America’s tax dollars shouldn’t support the Chinese state’s ambitions.
Remember when the federal government almost shut down earlier this year?
It was like 10,000 crises ago, but Congress managed to piece together a spending compromise that kept the government open. During those negotiations, House Minority Leader Kevin McCarthy (R-Calif.) quietly blocked a bipartisan effort to stop Chinese companies from using taxpayer dollars to build U.S. transit.
There are widespread security and economic concerns about China’s role in building rail cars and buses, which was why Members on both sides of the aisle were supportive of legislation to address this threat. But McCarthy made sure that the language didn’t make it into the final bill, opting instead to stick his nose out for Build Your Dreams (BYD), a Chinese company that has made unreliable electric buses for cities like Los Angeles.
Now there’s new legislation moving forward in Congress. Language passed by the Senate would ban U.S. taxpayer dollars from being given to Chinese state-owned or controlled companies to build rail cars or buses, while similar language in the House would apply to only rail cars.
Once again, BYD is flexing its muscles, using its connections in Congress in an attempt to block this commonsense legislation – and if that doesn’t work, make sure it only applies to rail.
What is BYD so afraid of? Let’s dive a little deeper.
BYD promotes itself as a friendly player, a global automaker helping to grow the eco-friendly electric vehicle market. It even has a factory in California where it builds some of its buses (although a lot of the actual work is done in China, we’ll point out).
Above all, BYD insists it is an independent company and not a tool of China’s government. Warren Buffett even owns some shares!
Except BYD is totally dependent on China’s government and is a key part of China’s plan to dominate the global auto industry in the decades to come.
There’s a new long-read piece in Fortune on the electric vehicle market in China, where Shenzhen-based BYD is among the top players. BYD has been pretty dependent on the support of the Chinese government, the article notes:
BYD has benefited mightily from hometown government support. The agency that regulates Shenzhen’s taxis required that local taxi companies switch to EVs to maintain their permits to operate—and it doled out subsidies over the past few years totaling about $510 million to bring the price of each EV taxi down to that of a comparable combustion model, says Zeng Hao, deputy director at the agency. Today, all but about 100 of Shenzhen’s 21,000 taxis are electric cars—all built, naturally, by Shenzhen’s own BYD.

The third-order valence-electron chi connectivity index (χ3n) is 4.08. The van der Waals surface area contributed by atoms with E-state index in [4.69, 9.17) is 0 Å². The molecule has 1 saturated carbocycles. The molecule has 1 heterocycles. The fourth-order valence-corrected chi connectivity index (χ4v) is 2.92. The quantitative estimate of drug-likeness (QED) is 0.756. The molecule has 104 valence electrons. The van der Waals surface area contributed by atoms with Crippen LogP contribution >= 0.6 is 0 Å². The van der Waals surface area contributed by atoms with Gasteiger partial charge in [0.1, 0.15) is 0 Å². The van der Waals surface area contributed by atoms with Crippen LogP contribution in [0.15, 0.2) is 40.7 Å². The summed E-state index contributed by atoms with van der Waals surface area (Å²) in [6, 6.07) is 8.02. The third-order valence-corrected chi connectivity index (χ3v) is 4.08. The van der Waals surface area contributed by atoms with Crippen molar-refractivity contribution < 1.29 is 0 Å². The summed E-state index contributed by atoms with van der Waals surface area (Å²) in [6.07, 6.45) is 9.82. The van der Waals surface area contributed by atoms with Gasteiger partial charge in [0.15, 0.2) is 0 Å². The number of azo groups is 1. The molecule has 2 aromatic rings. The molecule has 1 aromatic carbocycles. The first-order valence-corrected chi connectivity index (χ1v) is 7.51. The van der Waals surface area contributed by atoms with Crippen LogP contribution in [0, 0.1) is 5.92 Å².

There's no doubt China has made electric vehicle production a priority. But it’s worth pointing out here that there wasn’t any kind of government procurement process for companies to bid to build all those taxis as there would be in the United States.
China’s market is closed to the world, but China wants its companies to dominate the world market.
BYD is one of those companies.
One of the features of China’s industrial policy is its support of “national champions” like BYD who can help China achieve its goals. These state-owned and controlled companies not only are given contracts in China without competition, they also receive government support like grants, subsidies, loans and other benefits to help bid for contracts around the world, including in the United States. Companies that operate in a free market simply cannot compete.
Given that it depends so heavily on China’s government, BYD’s fortunes also rise and fall with the priorities of China’s government. BYD saw a recent fall in sales of its electric vehicles after China cut subsidies to new energy vehicles, for example.
But BYD’s ties to China’s government go deeper still.
Several Chinese state-owned investment funds hold equity interests in BYD or its subsidiaries, an indicator that China’s central government sees BYD as a leader in a priority industry. This kind of financial support is one of the ways the Chinese government has been known to influence business decision and achieve its goals.
Many of BYD’s top leaders also have ties to the Chinese state. Chairman and CEO Wang Chuanfu was a delegate of the People’s Congress of Shenzhen from 2000 to 2010 and held a position in the city legislature from 2005 to 2015. Zou Fei, an expert of the “Thousand Talents Program” of the organizational department of the Central Committee of the Communist Party of China, is a supervisor on BYD’s board.
It’s pretty clear that the electric vehicle (EV) market is the future of the auto industry. General Motors and VW are among the automakers not even making hybrids anymore, as they are turning their full attention to the emerging EV market.
China knows this, and China is working hard to give its “champions” like BYD a litany of unfair advantages in global competition. China’s government isn’t playing fair, but it is playing to win.
Which brings us back to that legislation in Congress.
Giving Chinese state-owned or controlled companies like BYD taxpayer dollars to build transit like rail cars and buses is merely furthering the efforts of the Chinese state. It’s time to do something about it.